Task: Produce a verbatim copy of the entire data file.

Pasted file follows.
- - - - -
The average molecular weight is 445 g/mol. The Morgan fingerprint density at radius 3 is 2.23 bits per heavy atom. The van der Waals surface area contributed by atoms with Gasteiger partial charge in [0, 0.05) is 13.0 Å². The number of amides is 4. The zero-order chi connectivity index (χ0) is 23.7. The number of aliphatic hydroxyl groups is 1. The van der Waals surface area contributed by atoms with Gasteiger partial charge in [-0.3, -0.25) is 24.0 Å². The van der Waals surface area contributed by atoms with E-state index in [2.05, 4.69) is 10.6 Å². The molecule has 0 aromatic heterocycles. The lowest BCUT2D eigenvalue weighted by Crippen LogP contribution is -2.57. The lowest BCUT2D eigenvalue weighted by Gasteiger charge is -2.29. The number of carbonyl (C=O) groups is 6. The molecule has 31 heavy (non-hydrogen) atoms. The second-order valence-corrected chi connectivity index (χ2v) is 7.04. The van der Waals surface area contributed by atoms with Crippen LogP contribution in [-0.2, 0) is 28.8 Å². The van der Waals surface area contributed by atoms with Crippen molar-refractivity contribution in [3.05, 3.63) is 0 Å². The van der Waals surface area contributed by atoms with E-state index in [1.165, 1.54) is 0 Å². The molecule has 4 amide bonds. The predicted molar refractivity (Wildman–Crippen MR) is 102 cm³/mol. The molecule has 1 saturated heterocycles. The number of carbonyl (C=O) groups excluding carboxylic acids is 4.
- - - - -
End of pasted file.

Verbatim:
The average molecular weight is 445 g/mol. The Morgan fingerprint density at radius 3 is 2.23 bits per heavy atom. The van der Waals surface area contributed by atoms with Gasteiger partial charge in [0, 0.05) is 13.0 Å². The number of amides is 4. The zero-order chi connectivity index (χ0) is 23.7. The number of aliphatic hydroxyl groups is 1. The van der Waals surface area contributed by atoms with Gasteiger partial charge in [-0.3, -0.25) is 24.0 Å². The van der Waals surface area contributed by atoms with E-state index in [2.05, 4.69) is 10.6 Å². The molecule has 0 aromatic heterocycles. The lowest BCUT2D eigenvalue weighted by Crippen LogP contribution is -2.57. The lowest BCUT2D eigenvalue weighted by Gasteiger charge is -2.29. The number of carbonyl (C=O) groups is 6. The molecule has 31 heavy (non-hydrogen) atoms. The second-order valence-corrected chi connectivity index (χ2v) is 7.04. The van der Waals surface area contributed by atoms with Crippen LogP contribution in [-0.2, 0) is 28.8 Å². The van der Waals surface area contributed by atoms with Crippen molar-refractivity contribution in [3.05, 3.63) is 0 Å². The van der Waals surface area contributed by atoms with E-state index in [1.165, 1.54) is 0 Å². The molecule has 4 amide bonds. The predicted molar refractivity (Wildman–Crippen MR) is 102 cm³/mol. The molecule has 1 saturated heterocycles. The number of carbonyl (C=O) groups excluding carboxylic acids is 4.